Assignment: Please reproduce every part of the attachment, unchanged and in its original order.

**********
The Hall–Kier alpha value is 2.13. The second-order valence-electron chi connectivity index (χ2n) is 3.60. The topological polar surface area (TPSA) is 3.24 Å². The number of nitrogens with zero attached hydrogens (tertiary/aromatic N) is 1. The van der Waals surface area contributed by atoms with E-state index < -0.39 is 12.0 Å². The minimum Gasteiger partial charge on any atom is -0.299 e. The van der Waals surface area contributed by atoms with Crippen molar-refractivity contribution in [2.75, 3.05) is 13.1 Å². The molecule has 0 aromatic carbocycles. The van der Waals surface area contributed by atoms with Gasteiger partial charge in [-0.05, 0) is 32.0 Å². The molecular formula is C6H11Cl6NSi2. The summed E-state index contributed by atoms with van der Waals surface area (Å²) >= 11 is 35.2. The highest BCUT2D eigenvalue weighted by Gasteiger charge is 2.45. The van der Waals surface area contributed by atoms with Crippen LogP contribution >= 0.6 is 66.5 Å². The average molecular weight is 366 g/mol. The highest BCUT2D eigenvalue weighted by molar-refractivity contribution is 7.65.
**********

The Hall–Kier alpha value is 2.13. The second-order valence-electron chi connectivity index (χ2n) is 3.60. The topological polar surface area (TPSA) is 3.24 Å². The number of nitrogens with zero attached hydrogens (tertiary/aromatic N) is 1. The van der Waals surface area contributed by atoms with E-state index < -0.39 is 12.0 Å². The minimum Gasteiger partial charge on any atom is -0.299 e. The van der Waals surface area contributed by atoms with Crippen molar-refractivity contribution in [2.75, 3.05) is 13.1 Å². The molecule has 0 aromatic carbocycles. The van der Waals surface area contributed by atoms with Gasteiger partial charge in [-0.05, 0) is 32.0 Å². The molecular formula is C6H11Cl6NSi2. The summed E-state index contributed by atoms with van der Waals surface area (Å²) >= 11 is 35.2. The highest BCUT2D eigenvalue weighted by Gasteiger charge is 2.45. The van der Waals surface area contributed by atoms with Crippen LogP contribution >= 0.6 is 66.5 Å². The average molecular weight is 366 g/mol. The highest BCUT2D eigenvalue weighted by molar-refractivity contribution is 7.65.